The X-ray Multi-Mirror Mission
The X-ray Multi-Mirror Mission, XMM-Newton, was launched December 10 1999 and is the most powerful X-ray telescope ever placed in orbit. Since Sir Isaac Newton was the man who "invented" spectroscopy and XMM is a spectroscopy mission the European Space Agency (ESA) has decided to include his name in the XMM mission.
Hopefully the mission will help solve many cosmic mysteries, ranging from black holes to the formation of galaxies. Violent processes in the sky generate X-rays, but since Earth's atmosphere blocks out these X-rays we have to place X-ray detectors in space. XMM will have a long list of targets to investigate thanks to the fact that many different types of objects generate X-rays; stars, binary systems, supernovae and things beyond our own galaxy; the Milky Way.
The satellite is travelling out to nearly one third of the distance to the Moon in a highly oval orbit which enables the astronomers to make very long and uninterrupted observations. Peering into deep space, XMM-Newton will considerably increase our knowledge of very hot objects created when the Universe was very young.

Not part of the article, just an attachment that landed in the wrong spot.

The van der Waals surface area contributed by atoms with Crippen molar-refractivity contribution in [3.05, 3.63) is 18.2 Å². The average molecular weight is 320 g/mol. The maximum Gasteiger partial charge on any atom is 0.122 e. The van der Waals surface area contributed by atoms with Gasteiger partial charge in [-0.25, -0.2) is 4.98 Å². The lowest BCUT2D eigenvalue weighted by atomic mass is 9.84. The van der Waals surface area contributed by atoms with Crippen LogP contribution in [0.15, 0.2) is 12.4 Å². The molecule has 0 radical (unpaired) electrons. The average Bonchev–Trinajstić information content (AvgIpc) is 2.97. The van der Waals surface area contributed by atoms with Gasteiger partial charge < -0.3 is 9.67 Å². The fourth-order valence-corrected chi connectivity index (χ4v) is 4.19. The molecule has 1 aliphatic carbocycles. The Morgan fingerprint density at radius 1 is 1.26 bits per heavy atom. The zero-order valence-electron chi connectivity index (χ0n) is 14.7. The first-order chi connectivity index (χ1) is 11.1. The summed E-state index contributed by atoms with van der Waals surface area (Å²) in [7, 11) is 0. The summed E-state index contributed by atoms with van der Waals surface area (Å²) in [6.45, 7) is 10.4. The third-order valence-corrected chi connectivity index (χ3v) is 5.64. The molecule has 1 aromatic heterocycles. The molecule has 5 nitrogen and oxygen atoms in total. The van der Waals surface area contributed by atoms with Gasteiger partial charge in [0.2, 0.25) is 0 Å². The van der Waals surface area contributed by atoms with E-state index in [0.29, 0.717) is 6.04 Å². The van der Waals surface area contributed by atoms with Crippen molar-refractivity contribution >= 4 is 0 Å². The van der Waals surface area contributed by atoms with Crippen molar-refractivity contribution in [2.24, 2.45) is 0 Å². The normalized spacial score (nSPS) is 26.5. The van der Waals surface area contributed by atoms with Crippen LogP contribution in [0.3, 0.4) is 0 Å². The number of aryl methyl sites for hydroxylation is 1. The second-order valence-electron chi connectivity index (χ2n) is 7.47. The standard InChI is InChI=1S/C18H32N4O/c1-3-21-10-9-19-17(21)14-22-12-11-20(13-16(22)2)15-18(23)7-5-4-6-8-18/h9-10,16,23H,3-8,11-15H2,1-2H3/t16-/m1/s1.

About the satellite
XMM-Newton is 10 metres long and weights almost 4 tonnes - it's almost as big as a bus. Because of it's weight it was launched on an Ariane-5, Europe's most powerful rocket!
XMM-Newton carries three very advanced X-ray telescopes, an optical/UV telescope and two star trackers. Each of the X-ray telescopes contain 58 high-precision mirrors. These Mirror Modules allow XMM-Newton to detect millions of sources, far greater than any previous X-ray mission, since it will be able to capture 60 per cent of incoming X-rays. It also has five X-ray imaging cameras and spectrographs.
XMM-Newton Science Operations Centre, European Space Agency (ESA)
XMM UK Information centre
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14th August 2000